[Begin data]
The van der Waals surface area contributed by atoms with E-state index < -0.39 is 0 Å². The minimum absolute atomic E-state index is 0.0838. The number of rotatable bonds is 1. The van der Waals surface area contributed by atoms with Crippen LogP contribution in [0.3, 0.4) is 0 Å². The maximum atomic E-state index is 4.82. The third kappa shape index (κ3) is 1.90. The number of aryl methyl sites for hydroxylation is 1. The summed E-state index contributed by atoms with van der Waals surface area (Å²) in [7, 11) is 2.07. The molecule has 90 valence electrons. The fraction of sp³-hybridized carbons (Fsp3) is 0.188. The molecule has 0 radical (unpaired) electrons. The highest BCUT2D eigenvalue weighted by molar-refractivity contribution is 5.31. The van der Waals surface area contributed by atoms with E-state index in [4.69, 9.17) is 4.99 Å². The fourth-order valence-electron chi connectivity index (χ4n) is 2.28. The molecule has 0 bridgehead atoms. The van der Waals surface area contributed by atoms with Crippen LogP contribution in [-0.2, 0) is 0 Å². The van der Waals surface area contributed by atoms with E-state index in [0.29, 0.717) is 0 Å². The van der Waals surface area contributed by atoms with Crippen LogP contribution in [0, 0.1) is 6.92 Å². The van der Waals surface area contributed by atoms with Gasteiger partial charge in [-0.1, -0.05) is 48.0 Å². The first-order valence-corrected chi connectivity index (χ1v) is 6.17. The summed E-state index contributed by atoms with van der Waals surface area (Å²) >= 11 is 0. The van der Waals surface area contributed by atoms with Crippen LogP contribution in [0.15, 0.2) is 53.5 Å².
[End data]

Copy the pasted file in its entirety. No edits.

The van der Waals surface area contributed by atoms with E-state index < -0.39 is 0 Å². The minimum absolute atomic E-state index is 0.0838. The number of rotatable bonds is 1. The van der Waals surface area contributed by atoms with Crippen LogP contribution in [0.3, 0.4) is 0 Å². The maximum atomic E-state index is 4.82. The third kappa shape index (κ3) is 1.90. The number of aryl methyl sites for hydroxylation is 1. The summed E-state index contributed by atoms with van der Waals surface area (Å²) in [7, 11) is 2.07. The molecule has 90 valence electrons. The fraction of sp³-hybridized carbons (Fsp3) is 0.188. The molecule has 0 radical (unpaired) electrons. The highest BCUT2D eigenvalue weighted by molar-refractivity contribution is 5.31. The van der Waals surface area contributed by atoms with E-state index in [4.69, 9.17) is 4.99 Å². The fourth-order valence-electron chi connectivity index (χ4n) is 2.28. The molecule has 0 bridgehead atoms. The van der Waals surface area contributed by atoms with Crippen LogP contribution in [-0.2, 0) is 0 Å². The van der Waals surface area contributed by atoms with E-state index in [0.29, 0.717) is 0 Å². The van der Waals surface area contributed by atoms with Crippen LogP contribution in [0, 0.1) is 6.92 Å². The van der Waals surface area contributed by atoms with Gasteiger partial charge in [-0.1, -0.05) is 48.0 Å². The first-order valence-corrected chi connectivity index (χ1v) is 6.17. The summed E-state index contributed by atoms with van der Waals surface area (Å²) >= 11 is 0. The van der Waals surface area contributed by atoms with Crippen LogP contribution in [0.15, 0.2) is 53.5 Å².